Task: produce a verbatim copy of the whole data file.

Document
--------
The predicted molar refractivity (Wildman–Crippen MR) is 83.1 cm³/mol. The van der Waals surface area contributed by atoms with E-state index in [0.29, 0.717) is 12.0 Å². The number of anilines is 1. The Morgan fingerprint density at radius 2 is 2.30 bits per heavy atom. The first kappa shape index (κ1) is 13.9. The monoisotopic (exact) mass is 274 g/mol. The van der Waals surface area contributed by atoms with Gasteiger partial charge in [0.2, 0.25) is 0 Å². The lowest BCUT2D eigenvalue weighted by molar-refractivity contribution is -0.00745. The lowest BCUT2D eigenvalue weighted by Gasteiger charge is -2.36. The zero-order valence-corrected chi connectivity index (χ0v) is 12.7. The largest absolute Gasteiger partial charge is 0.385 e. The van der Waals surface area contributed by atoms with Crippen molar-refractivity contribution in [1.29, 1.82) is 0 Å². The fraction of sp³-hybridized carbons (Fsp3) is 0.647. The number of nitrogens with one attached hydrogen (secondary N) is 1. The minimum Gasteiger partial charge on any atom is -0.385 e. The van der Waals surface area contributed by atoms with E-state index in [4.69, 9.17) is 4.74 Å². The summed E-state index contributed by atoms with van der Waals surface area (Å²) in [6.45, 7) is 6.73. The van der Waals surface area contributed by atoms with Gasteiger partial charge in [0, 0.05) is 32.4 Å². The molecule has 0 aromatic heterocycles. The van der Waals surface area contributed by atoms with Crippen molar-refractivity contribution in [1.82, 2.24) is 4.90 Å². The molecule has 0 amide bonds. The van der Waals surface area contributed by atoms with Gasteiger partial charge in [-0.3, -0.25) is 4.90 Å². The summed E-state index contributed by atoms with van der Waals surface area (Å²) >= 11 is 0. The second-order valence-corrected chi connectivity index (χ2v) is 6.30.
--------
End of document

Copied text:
The predicted molar refractivity (Wildman–Crippen MR) is 83.1 cm³/mol. The van der Waals surface area contributed by atoms with E-state index in [0.29, 0.717) is 12.0 Å². The number of anilines is 1. The Morgan fingerprint density at radius 2 is 2.30 bits per heavy atom. The first kappa shape index (κ1) is 13.9. The monoisotopic (exact) mass is 274 g/mol. The van der Waals surface area contributed by atoms with Gasteiger partial charge in [0.2, 0.25) is 0 Å². The lowest BCUT2D eigenvalue weighted by molar-refractivity contribution is -0.00745. The lowest BCUT2D eigenvalue weighted by Gasteiger charge is -2.36. The zero-order valence-corrected chi connectivity index (χ0v) is 12.7. The largest absolute Gasteiger partial charge is 0.385 e. The van der Waals surface area contributed by atoms with Crippen molar-refractivity contribution in [1.29, 1.82) is 0 Å². The fraction of sp³-hybridized carbons (Fsp3) is 0.647. The number of nitrogens with one attached hydrogen (secondary N) is 1. The minimum Gasteiger partial charge on any atom is -0.385 e. The van der Waals surface area contributed by atoms with E-state index in [4.69, 9.17) is 4.74 Å². The summed E-state index contributed by atoms with van der Waals surface area (Å²) in [6.45, 7) is 6.73. The van der Waals surface area contributed by atoms with Gasteiger partial charge in [0, 0.05) is 32.4 Å². The molecule has 0 aromatic heterocycles. The van der Waals surface area contributed by atoms with Crippen molar-refractivity contribution in [1.82, 2.24) is 4.90 Å². The molecule has 0 amide bonds. The van der Waals surface area contributed by atoms with Gasteiger partial charge in [-0.3, -0.25) is 4.90 Å². The summed E-state index contributed by atoms with van der Waals surface area (Å²) >= 11 is 0. The second-order valence-corrected chi connectivity index (χ2v) is 6.30.